posted by bl1nk at 5:34 AM on April 8, 2016

With the exchange rate South Africa is super super cheap at the moment, seriously $8 000 is like R120 000. The weather isn't super hot in Cape Town (but it isn't storming either) so a beach holiday might be out of the question but it's a great time to go on safari.
posted by PenDevil at 5:48 AM on April 8, 2016

Seconding the Camino. I would also highly recommend South Africa - it is a stunning country, particularly the northern provinces.
posted by bluesky43 at 6:13 AM on April 8, 2016

Scandanavia has many great cities, though they are quite expensive. Also, what about smaller European cities? You could stretch your money a lot farther than the bigger places, and they're quite history-rich - these are both kind of random choices, but Talinn and Minsk both come to mind.

If you liked Costa Rica, maybe you'd enjoy other parts of Central America (no big seasonal issues there, unlike South America) - I don't know much about traveling the region other than Mexico and Guatemala but that would be a good place to start. Antigua, Guatemala for example has a booming industry of language schools where they can set up a private Spanish lesson and a homestay (best way to stay in any foreign place in my opinion) for a very reasonable sum.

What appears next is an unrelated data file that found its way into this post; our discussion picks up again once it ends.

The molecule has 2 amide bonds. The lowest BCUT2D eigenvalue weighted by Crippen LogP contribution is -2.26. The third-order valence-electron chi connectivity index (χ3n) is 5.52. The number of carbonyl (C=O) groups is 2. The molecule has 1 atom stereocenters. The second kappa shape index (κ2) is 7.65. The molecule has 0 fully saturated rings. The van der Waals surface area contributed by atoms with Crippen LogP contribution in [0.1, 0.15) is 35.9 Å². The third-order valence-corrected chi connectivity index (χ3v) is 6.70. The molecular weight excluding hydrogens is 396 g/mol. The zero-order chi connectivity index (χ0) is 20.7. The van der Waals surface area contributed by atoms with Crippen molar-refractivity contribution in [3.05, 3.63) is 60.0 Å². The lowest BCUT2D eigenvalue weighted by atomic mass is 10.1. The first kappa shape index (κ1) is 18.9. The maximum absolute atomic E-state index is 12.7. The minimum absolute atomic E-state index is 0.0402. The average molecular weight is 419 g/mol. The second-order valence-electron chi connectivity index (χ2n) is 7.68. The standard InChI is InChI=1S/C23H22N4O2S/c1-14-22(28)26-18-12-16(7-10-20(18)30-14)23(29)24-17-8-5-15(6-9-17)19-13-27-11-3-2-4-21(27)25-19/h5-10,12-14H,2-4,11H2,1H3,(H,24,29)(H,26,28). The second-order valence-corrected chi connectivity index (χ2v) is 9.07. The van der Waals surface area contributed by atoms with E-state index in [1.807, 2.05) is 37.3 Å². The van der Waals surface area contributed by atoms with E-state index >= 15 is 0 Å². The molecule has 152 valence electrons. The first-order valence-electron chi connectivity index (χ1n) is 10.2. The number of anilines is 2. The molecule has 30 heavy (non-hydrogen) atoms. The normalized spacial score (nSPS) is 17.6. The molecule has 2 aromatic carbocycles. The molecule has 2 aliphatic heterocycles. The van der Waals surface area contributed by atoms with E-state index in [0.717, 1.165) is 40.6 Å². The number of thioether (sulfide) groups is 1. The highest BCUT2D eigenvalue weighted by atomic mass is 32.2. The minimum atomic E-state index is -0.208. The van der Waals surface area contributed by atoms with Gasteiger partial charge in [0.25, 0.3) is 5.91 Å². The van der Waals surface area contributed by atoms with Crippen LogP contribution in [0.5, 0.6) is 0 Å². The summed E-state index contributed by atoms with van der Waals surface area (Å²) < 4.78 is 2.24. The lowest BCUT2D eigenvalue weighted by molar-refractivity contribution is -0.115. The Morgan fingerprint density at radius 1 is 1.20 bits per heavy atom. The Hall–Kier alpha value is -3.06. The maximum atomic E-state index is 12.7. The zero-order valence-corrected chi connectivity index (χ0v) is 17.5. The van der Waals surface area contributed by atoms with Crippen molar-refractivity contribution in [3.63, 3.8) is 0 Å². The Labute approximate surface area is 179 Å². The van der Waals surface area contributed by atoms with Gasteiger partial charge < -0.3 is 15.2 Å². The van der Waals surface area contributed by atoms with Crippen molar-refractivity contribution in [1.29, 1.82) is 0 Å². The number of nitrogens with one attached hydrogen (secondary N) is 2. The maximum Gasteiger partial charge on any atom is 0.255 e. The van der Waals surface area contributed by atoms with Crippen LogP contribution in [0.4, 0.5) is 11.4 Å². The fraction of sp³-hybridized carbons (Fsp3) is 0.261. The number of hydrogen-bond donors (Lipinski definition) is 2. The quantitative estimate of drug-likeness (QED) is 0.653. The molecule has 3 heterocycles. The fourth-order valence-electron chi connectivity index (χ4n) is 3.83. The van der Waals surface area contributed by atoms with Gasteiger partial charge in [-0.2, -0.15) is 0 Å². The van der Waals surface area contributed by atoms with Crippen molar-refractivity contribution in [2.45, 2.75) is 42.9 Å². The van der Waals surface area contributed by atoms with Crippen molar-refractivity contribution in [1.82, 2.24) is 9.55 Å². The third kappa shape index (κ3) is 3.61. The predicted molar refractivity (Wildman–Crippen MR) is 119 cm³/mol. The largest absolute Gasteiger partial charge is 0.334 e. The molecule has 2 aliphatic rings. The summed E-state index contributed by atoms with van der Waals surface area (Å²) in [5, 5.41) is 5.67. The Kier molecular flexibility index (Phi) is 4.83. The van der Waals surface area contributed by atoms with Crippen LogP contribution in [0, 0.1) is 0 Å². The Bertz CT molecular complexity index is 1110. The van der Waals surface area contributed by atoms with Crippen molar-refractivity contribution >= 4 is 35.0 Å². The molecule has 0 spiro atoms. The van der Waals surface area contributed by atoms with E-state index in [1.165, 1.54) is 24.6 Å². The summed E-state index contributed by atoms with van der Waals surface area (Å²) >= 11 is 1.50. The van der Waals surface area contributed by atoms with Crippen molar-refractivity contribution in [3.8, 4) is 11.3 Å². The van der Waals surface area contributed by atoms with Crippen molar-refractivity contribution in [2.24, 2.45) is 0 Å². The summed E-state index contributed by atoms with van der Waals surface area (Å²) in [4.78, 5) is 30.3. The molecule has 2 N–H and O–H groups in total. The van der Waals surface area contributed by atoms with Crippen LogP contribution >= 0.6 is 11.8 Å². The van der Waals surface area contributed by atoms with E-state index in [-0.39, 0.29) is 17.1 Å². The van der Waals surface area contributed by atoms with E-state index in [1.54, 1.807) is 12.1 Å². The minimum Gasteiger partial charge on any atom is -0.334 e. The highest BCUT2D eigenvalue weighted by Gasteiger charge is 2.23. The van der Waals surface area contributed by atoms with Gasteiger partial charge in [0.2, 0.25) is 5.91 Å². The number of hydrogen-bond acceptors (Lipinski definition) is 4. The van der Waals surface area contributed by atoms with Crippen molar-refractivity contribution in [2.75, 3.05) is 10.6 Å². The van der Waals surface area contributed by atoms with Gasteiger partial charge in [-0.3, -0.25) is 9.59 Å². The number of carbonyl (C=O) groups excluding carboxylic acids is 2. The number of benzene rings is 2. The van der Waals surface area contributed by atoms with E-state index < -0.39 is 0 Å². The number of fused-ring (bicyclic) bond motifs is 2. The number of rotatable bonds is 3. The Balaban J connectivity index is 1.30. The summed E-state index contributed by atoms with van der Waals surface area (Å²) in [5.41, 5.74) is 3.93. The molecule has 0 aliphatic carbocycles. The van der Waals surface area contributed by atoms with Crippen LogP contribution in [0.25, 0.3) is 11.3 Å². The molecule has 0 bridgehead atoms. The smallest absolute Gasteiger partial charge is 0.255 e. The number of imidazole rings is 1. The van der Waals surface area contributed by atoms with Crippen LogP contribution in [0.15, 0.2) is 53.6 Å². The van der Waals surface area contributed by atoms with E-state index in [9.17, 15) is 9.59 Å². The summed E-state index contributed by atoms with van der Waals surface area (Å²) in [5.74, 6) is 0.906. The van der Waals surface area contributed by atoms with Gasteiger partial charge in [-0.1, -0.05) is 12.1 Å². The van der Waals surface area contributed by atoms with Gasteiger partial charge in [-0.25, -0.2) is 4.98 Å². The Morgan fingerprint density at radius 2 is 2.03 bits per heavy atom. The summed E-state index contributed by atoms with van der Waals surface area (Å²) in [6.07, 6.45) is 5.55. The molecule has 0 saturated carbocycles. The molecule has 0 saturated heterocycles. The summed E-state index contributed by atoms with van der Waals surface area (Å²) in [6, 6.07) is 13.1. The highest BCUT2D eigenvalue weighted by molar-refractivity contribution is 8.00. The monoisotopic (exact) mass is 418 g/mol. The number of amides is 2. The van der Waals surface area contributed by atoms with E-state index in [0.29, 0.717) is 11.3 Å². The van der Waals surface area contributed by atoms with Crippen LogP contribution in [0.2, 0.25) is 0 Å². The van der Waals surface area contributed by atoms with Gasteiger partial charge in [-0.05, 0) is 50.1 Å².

posted by R a c h e l at 7:55 AM on April 8, 2016

Istanbul is amazing (and the rest of turkey looks nice and i hope to see much of it on future visits).
posted by Exceptional_Hubris at 11:29 AM on April 8, 2016

Stockholm, Tallinn, St Petersburg are cities I have been to that you haven't already seen that I enjoyed walking around and felt a sense of history.
posted by AnnaRat at 2:48 PM on April 8, 2016

Fly into Bangkok, take your time in Thailand, head south to cross the border into Cambodia, on to Siem Reap to catch Angkor Wat in the present season of good weather, on to Phnom Penh, on to southern Vietnam and Ho Chi Minh City with a detour into the Mekong Delta, head north to Hanoi (stop in Hoi An and Hue along the way) then to Laos. Ground travel all the way, mixing history with beaches and beautiful places and fascinating cultures. Easy to make travel and hotel arrangements solo, will leave plenty in your budget, easy to make friends along the way or be alone when you prefer. Could be done comfortably in 30 days.

(Since you enjoyed Japan, as an extension, May is the best time to visit the awesome Yakushima.)
posted by chimpsonfilm at 7:11 PM on April 8, 2016 [1 favorite]

Just throwing it out there - if I had unlimited time and money, I would try this 28 day Safari Guide training course just to experience the wilderness
posted by gt2 at 5:55 AM on April 9, 2016

Stockholm, Tallinn, St Petersburg are

...barely above freezing at this time of year.
posted by biffa at 12:08 PM on April 9, 2016

Research books, videos and podcasts and identify an area that is well-supported by educational material, and make it a study/vacation kind of trip. Surely some era of history and part of the world will catch your attention. Read up on a few and pick your favorite. Find a friendly librarian and ask her advice.
posted by conrad53 at 7:48 PM on April 10, 2016